The best of both worlds

Finding balance while working from home may not be easy, but it can be done


 
 

Carolyn Campbell

 
Monica Friel, president of a Chicago home- and office-organizing service, started her business 16 years ago, before she became a parent. But even today, as mom to children ages 10, 8 and 3, she still feels that working from home offers the proverbial "best of both worlds' in terms of being successful as a parent and an entrepreneur.

"My children know that when mom is on the phone, they need to be very quiet," she says. "Most of the time, they remember that."

Linda Barr has run her home-based Evanston remodeling business, The Fix It Company (www.the fixitcompany.com), for almost 20 years. She started it when her children were 11 and 15 and she was newly single. Now her daughter, Nadine Horwitz, also works from home in her own company, Fragrant Design (www.fragrantdesign.com).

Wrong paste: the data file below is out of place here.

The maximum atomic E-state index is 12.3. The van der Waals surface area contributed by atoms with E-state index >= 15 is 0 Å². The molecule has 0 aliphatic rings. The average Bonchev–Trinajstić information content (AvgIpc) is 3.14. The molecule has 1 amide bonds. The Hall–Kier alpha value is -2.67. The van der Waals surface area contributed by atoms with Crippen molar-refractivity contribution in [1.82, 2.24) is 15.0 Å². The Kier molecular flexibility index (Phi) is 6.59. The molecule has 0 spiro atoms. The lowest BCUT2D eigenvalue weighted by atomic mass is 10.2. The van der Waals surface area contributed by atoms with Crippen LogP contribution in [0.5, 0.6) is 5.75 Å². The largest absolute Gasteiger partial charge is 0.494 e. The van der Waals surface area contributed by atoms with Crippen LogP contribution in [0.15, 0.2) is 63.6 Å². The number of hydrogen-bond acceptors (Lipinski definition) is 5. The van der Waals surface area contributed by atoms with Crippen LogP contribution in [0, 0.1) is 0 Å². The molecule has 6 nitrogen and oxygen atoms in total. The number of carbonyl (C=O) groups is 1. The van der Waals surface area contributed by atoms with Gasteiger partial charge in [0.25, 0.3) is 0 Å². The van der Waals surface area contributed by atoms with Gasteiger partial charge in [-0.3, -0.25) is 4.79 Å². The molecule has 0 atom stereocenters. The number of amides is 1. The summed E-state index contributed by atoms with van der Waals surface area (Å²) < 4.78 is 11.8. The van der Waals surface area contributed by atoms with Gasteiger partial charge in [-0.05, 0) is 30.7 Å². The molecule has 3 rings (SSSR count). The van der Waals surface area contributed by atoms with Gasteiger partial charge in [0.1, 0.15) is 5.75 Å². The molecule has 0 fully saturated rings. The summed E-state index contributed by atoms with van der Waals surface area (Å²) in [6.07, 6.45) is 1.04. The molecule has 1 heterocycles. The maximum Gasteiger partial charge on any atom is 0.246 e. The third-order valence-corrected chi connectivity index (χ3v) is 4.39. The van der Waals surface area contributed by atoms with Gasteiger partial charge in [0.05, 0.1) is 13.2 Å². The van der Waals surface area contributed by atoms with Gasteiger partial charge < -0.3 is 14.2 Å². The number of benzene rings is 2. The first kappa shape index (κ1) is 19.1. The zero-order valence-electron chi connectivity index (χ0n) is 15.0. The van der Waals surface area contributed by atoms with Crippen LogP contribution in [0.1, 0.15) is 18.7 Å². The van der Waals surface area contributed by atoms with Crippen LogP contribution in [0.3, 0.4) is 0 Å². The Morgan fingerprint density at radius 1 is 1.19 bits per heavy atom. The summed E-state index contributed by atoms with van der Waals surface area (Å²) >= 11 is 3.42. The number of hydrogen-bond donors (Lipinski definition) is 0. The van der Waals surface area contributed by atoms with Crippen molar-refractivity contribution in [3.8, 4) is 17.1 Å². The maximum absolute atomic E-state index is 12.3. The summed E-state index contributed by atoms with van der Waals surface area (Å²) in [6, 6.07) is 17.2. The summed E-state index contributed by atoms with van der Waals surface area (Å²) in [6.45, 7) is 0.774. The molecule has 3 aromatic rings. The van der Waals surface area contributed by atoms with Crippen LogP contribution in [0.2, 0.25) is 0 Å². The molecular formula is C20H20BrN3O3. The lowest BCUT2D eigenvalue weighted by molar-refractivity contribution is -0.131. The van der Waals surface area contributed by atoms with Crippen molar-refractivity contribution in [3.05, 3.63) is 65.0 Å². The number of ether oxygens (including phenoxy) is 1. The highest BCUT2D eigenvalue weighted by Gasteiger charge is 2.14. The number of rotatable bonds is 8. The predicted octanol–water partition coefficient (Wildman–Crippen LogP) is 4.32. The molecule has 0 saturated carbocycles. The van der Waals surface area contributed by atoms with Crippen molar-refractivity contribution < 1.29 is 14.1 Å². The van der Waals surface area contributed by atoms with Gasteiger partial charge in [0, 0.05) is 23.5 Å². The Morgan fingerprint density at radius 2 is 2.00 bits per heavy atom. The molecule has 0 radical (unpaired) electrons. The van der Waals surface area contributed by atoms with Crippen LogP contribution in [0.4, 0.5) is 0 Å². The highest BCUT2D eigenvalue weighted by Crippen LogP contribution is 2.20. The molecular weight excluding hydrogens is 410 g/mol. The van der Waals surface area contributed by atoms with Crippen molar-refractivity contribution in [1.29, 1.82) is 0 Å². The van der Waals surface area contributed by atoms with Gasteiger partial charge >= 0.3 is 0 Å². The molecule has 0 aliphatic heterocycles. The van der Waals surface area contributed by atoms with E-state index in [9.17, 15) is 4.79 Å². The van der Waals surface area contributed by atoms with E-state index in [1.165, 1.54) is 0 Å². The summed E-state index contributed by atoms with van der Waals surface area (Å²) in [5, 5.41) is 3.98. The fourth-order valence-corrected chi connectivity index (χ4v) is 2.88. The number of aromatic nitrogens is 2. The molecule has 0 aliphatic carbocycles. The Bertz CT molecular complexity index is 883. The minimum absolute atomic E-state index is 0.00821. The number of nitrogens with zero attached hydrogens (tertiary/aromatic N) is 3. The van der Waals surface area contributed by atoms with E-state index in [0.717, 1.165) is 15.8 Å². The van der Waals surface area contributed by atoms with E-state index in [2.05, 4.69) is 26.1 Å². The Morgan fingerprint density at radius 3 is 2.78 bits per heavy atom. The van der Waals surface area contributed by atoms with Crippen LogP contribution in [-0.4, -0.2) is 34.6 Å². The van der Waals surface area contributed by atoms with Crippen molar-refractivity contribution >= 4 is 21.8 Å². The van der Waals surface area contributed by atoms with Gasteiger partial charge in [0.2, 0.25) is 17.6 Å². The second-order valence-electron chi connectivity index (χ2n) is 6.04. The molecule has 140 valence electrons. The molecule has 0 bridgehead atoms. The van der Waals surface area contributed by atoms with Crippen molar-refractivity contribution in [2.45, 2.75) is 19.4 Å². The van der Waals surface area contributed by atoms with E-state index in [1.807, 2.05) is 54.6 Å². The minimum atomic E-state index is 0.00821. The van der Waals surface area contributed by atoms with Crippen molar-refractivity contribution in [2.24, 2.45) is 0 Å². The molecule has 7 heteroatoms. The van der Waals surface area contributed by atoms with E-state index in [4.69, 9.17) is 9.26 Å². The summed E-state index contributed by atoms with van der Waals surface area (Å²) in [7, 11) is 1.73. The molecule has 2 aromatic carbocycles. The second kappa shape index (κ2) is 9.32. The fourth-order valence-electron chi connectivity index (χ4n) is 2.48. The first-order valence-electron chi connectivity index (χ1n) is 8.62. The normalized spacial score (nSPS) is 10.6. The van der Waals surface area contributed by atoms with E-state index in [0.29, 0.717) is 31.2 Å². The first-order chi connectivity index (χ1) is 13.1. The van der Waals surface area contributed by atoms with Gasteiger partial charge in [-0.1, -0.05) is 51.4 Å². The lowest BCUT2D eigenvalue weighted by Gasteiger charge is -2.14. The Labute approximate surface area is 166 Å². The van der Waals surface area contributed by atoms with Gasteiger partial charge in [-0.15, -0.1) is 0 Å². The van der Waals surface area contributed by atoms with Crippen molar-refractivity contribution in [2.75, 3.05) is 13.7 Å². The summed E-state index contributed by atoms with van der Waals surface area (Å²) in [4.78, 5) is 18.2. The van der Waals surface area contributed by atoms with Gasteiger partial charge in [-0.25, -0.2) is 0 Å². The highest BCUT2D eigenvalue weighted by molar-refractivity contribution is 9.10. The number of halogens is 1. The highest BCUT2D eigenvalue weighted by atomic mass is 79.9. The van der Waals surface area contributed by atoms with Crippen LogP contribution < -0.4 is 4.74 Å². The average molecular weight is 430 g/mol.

"If you have enough self-discipline, you can start a business in any room in your house," Barr says. "Budget your day by setting office hours and sticking to them. Don't let yourself be distracted." She has always been able to work in lounge clothes while still maintaining a professional manner, but suggests, "If you need to, get dressed before you start work."

Despite its challenges, working from home has become "a growing phenomenon, particularly in these times when two parents each must bring in an income," according to Dr. John Mayer, a Chicago youth and family expert and clinical psychologist.